Compositions and Methods for Immunotherapy of Cancer and Infectious Diseases

 

Introduction

 

A principal goal in the development of immunotherapies is to achieve a safe and effective activation of the immune system. One of the early signals of T lymphocyte and Natural Killer cell activation is the induction in expression of the cell surface glycoprotein CD69. This protein is involved in lymphocyte proliferation and functions as a signaling-transmitting receptor in these cells. Being able to regulate the expression of CD69 would be one significant step toward the development of an immunotherapy which would have broad reaching applications from cancer to infectious disease.   

 

Description of Technology

 

This technology is a recombinant protein known as Barrogen, derived from a bovine intestinal microorganism.. It is a vaccine adjuvant that has demonstrated effectiveness in human immune cell activation in vitro, with the added benefit of this response not being associated with pro-inflammatory cytokine production.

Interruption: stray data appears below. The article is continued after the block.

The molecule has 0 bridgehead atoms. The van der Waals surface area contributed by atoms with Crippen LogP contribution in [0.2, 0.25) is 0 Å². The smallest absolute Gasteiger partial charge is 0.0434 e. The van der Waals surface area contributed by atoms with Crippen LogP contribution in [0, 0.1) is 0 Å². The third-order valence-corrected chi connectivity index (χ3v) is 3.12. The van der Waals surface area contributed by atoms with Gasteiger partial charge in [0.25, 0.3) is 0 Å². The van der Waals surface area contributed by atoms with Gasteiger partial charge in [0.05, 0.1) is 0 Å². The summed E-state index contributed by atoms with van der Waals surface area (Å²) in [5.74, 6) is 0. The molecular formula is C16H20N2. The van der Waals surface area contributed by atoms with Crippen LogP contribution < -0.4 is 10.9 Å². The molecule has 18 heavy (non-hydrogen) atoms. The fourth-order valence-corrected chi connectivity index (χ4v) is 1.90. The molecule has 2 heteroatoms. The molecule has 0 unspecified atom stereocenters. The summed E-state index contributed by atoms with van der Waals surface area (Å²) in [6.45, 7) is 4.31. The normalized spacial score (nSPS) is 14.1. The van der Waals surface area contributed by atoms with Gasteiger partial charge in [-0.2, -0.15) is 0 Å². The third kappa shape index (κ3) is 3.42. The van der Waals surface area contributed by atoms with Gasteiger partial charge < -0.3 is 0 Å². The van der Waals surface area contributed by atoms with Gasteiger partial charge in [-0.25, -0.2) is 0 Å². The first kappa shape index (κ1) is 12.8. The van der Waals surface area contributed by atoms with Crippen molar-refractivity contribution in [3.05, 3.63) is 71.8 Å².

Key Benefits

  • Activation of T-cells and NK cells: enhanced expression of CD69 suggests an activated immune response of T lymphocytes and Natural Killer cells which will provide heightened defense against a variety of diseases such as cancer and infectious disease when used in immunotherapy
  • No association with pro-inflammatory cytokines-  cytokine levels are not elevated in response to human cells being treated with barrogen meaning potentially harmful inflammatory effects are not a concern

 

Applications

  • Immunomodulation
  • Vaccine adjuvant
  • Protein therapy

 

Patent Status

 

U.S. patent 7,393,534

 

Inventors

 

Charles Aylsworth, David Juckett, Igor Zlatkin, Tatiana Zlatkin, John Judge, John Siu-Cheong Ho, Barnett Rosenberg

 

Tech ID

 

TEC2004-0006

 

Alternative contact due to temporary leave:

 

Nina (Isi) Davis, Technology Marketing Manager, email: davisnin@msu.edu, phone (direct): (517)884-1829. 

 

Patent Information: